(ALBUQUERQUE, N.M.) — A mother is speaking out about how dangerous respiratory syncytial virus, or RSV, can be as her 2-year-old battles the disease.
Jazlynmae Gonzalez just spent her birthday in the pediatric ICU at the University of New Mexico Hospital in Albuquerque and has been trying to fight off the virus for the last two weeks.
Her mother, Melissa, told ABC News that Jazlynmae was having such trouble breathing that she was intubated and had to spend eight days on a ventilator.
Now, her family and her doctors hope she’s slowly on the mend, though still on oxygen, working to breathe on her own.
“You could see like her ribs, like her skin sucking through like her ribs,” Melissa told Faith Abubey Wednesday afternoon. “She had a lot of shoulder breathing, nose flaring and just like if somebody was running a marathon and just breathing you know hard and fast.”
She called seeing her daughter get so sick the “scariest thing” she’s seen.
“Knowing I can’t do anything to make it better, and just do ‘mommy’s little quick fix,’ and just wake her up, and tell her, it’s okay,” Melissa said. “That’s been the hardest thing.”
Over the past several weeks, pediatric hospitals have been reporting they are at capacity or near capacity due to an early surge of RSV cases.
According to the Centers for Disease Control and Prevention, RSV is particularly dangerous among infants and young children, including those with weakened immune systems, have chronic lung or heart conditions or have neuromuscular disorders.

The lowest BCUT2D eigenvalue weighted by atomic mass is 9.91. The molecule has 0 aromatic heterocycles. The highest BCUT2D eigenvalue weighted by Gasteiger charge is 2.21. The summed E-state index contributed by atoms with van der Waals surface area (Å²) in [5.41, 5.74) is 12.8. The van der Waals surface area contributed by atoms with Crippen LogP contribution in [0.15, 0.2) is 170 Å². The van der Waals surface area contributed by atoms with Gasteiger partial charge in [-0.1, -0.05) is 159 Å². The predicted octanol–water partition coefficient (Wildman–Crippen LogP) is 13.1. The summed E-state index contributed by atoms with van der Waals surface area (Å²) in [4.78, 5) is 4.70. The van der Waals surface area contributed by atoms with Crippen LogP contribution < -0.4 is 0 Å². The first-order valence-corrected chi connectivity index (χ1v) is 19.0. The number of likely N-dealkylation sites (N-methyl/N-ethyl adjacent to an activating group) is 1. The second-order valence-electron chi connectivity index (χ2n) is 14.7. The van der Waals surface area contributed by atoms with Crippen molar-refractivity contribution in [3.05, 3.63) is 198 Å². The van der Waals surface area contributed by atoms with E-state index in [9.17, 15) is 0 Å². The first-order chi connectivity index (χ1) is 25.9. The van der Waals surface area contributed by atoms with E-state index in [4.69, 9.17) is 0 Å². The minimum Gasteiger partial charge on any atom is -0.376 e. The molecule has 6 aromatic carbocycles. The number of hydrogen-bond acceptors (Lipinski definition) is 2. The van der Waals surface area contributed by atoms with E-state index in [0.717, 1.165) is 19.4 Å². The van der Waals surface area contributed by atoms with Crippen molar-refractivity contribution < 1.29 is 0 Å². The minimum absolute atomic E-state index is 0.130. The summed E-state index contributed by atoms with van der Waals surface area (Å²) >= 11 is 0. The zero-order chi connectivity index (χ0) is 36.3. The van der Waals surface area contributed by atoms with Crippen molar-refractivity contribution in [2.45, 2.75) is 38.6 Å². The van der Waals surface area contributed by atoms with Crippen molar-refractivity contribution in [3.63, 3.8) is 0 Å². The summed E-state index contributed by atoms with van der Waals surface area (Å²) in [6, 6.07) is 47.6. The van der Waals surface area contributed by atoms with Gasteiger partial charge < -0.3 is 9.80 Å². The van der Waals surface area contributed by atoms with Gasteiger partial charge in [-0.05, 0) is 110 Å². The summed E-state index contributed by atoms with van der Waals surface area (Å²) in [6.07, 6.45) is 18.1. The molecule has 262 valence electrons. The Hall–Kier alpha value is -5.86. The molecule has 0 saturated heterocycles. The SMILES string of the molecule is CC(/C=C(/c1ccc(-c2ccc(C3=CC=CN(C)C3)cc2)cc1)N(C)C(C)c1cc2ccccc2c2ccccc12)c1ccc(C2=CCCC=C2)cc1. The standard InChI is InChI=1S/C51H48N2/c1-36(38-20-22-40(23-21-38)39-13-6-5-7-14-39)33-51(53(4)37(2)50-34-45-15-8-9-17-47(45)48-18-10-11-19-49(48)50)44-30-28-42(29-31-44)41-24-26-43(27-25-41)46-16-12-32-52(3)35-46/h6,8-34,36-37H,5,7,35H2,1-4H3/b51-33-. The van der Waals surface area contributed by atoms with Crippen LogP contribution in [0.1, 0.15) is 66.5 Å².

Every year, between 58,000 and 80,000 children younger than age 5 are hospitalized every year and between 100 and 500 children die from the condition.
Also complicating matters is an early flu season and COVID-19 cases ticking up after holding steady for months,
UNMH staff said the hospital has been struggling to deal with the “tripledemic” and is currently well over 100% capacity.
“It’s hard. Our ERs are full, our waiting rooms are full,” lead pediatrician Dr. Anna Duran told ABC News. “Our physicians are having to examine patients in the waiting room, you know, and we’ve run out of space.”
She continued, “We just have to continue seeing each and every patient, because they will continue to come.”
UNMH said it put up a tent outside of its emergency department on Friday to help relieve some of the strain.
The hospital is in its eighth straight week of the children’s hospital being above capacity — and in recent weeks, it has now seen the same exact thing happen on the adult side, spokesperson Chris Ramirez told ABC News.
However, data from the CDC shows RSV cases may be receding after peaking in mid-November.
Weekly cases have declined from 15,188 the week ending Nov. 26 to 12,571 the week ending Dec. 3, according to an ABC News analysis of the data.
Melissa said she hopes Jazlynmae is home by Christmas and that by sharing her daughter’s stories, other parents can watch for the signs of RSV before it progresses to a serious condition.
“I don’t want another mom, another dad, another sibling to go through what we went through,” Melissa said. “It’s the most heart-wrenching thing to watch your baby go through…and it’s not just a little cold. Because that little cold? I could have lost my baby.”
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